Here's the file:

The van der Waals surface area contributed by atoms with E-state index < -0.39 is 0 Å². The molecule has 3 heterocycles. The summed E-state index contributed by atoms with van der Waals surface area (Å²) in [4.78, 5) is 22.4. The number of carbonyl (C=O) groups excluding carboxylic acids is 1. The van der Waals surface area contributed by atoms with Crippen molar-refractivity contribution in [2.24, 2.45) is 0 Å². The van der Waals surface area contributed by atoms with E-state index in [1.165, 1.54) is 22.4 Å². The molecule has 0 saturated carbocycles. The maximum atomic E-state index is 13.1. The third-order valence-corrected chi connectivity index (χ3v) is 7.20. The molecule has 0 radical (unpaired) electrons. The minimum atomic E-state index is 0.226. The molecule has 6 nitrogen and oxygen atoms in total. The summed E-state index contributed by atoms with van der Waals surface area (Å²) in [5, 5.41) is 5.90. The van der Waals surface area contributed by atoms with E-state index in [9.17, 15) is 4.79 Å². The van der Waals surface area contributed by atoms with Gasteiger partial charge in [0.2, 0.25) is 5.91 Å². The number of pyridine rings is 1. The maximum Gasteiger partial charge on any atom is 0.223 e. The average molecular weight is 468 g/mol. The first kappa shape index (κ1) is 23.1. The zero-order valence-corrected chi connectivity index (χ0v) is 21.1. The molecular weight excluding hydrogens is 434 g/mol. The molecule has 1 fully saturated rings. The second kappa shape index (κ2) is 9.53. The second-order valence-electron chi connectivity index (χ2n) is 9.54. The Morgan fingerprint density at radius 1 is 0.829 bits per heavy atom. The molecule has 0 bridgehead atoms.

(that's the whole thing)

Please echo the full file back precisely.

The van der Waals surface area contributed by atoms with E-state index < -0.39 is 0 Å². The molecule has 3 heterocycles. The summed E-state index contributed by atoms with van der Waals surface area (Å²) in [4.78, 5) is 22.4. The number of carbonyl (C=O) groups excluding carboxylic acids is 1. The van der Waals surface area contributed by atoms with Crippen molar-refractivity contribution in [2.24, 2.45) is 0 Å². The van der Waals surface area contributed by atoms with E-state index in [1.165, 1.54) is 22.4 Å². The molecule has 0 saturated carbocycles. The maximum atomic E-state index is 13.1. The third-order valence-corrected chi connectivity index (χ3v) is 7.20. The molecule has 0 radical (unpaired) electrons. The minimum atomic E-state index is 0.226. The molecule has 6 nitrogen and oxygen atoms in total. The summed E-state index contributed by atoms with van der Waals surface area (Å²) in [5, 5.41) is 5.90. The van der Waals surface area contributed by atoms with E-state index in [9.17, 15) is 4.79 Å². The van der Waals surface area contributed by atoms with Gasteiger partial charge in [0.2, 0.25) is 5.91 Å². The number of pyridine rings is 1. The maximum Gasteiger partial charge on any atom is 0.223 e. The average molecular weight is 468 g/mol. The first kappa shape index (κ1) is 23.1. The zero-order valence-corrected chi connectivity index (χ0v) is 21.1. The molecular weight excluding hydrogens is 434 g/mol. The molecule has 1 fully saturated rings. The second kappa shape index (κ2) is 9.53. The second-order valence-electron chi connectivity index (χ2n) is 9.54. The Morgan fingerprint density at radius 1 is 0.829 bits per heavy atom. The molecule has 0 bridgehead atoms.